313: Peak Oil & the White “We”

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KMO welcomes Jay Smith and Jeff Wilburn to the C-Realm to reflect upon the Age of Limits conference. Jay and Jeff, along with their girlfriends, accounted for most of the African-American conference-goers, and this leads to a discussion of how the on-going Peak Oil conversation is one carried out primarily by whites and, to some extent, aims to preserve white privilege and assumes that whites must take the leadership role in deciding how best to address the challenges of the coming long emergency. Both Jay and Jeff initially found the work of James Howard Kunstler to be valuable but later came to chafe at Jim’s seemingly dismissive attitude about black culture and the supposed failure of African-Americans to assimilate into mainstream society.

Music by Monstah Black.

 

 

 

 

Rock Star

Written by: Reginald Ellis Crump a.k.a Monstah Black

I’ve woken up every morning with a new breed attitude, Stuck like glue
Running through the dark corridors in my head
Seen the fire in my eyes, Wonder why I’m such a voodoo chile
And people hate as I walk by
I’m rubber your glue, What you say to me bounces off and it sticks to you
I’m fire and your ice
I don’t give a damn what you think I am, Your nightmare, A pretty Man

A
NEWROMANTICAFROGYPSYPUNKFUNKDISCOGLAMROCKSTAR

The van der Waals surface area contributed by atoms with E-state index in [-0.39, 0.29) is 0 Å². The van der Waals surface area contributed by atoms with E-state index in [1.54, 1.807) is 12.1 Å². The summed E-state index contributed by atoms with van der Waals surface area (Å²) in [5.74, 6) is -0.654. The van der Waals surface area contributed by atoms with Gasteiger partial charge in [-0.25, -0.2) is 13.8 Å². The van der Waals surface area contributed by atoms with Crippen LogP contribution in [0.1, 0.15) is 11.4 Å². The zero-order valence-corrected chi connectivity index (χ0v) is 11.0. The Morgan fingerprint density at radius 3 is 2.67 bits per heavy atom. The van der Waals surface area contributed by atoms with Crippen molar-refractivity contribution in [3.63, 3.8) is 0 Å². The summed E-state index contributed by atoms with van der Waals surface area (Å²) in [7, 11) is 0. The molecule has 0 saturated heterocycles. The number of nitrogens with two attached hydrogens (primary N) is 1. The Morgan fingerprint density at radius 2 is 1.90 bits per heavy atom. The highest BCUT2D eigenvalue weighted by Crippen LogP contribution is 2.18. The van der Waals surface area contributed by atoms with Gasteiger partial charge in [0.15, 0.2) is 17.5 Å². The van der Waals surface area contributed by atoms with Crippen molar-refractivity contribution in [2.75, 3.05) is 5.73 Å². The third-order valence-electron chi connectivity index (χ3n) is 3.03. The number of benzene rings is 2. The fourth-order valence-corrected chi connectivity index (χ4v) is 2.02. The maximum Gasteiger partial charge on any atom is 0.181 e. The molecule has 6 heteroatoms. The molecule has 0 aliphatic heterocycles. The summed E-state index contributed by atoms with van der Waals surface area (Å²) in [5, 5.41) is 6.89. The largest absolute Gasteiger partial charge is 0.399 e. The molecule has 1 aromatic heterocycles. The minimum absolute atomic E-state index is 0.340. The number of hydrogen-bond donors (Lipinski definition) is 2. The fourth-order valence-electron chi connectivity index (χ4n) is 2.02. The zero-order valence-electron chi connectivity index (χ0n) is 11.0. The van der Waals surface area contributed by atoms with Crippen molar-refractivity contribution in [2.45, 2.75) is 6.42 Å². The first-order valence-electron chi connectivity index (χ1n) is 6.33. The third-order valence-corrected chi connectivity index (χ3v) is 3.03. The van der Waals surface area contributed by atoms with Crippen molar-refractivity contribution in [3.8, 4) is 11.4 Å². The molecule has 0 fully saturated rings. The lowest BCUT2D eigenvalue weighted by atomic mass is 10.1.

I’ve seen the look of evil, staring down the alley
I’ve felt the hatred from the high school sweethearts of yesterday
I’ve got the look from prom queens, Aching just to look this way
Hungry football stars, Without the balls to admit they like my sway.

A
NEWROMANTICAFROGYPSYPUNKFUNKDISCOGLAMROCKSTAR

I fell in love with a new threshold today, reached beyond the super power
Intake breath until it fades away, eternal wilting flower
I crossed my legs and batted my eyes, in hope to defeat the norm
I painted my skull scarlet red to invoke a punk rock storm

A
NEWROMANTICAFROGYPSYPUNKFUNKDISCOGLAMROCKSTAR

There’s a tiny man squatting in my corner, named Spectacle
Deep in the doldrums of my Vanity
Laughing as he cast his spells, sipping Champagne and living Glamorously
Ripping things to piece and pretending he lives in Madagascar
He smells like Hendrix riffs in a dark abandoned punk rock bar

A
NEWROMANTICAFROGYPSYPUNKFUNKDISCOGLAMROCKSTAR

  • Nebulapspit

    finally … a relevant podcast coming from u … bout time.

  • Nebulaspit

    and who is the woman speaking in the interview ? why isnt she mentioned?

    • tejanojim

      Pretty sure that was Olga K, KMO’s girlfriend and frequent guest on the podcast.

      • Olga K

        Tis I, yes. I recall being introduced at the beginning of the conversation. I’m often in the room during a live recording. Many if not most of the live guests in NYC are friends of mine and are on the show at my insistence. Thanks!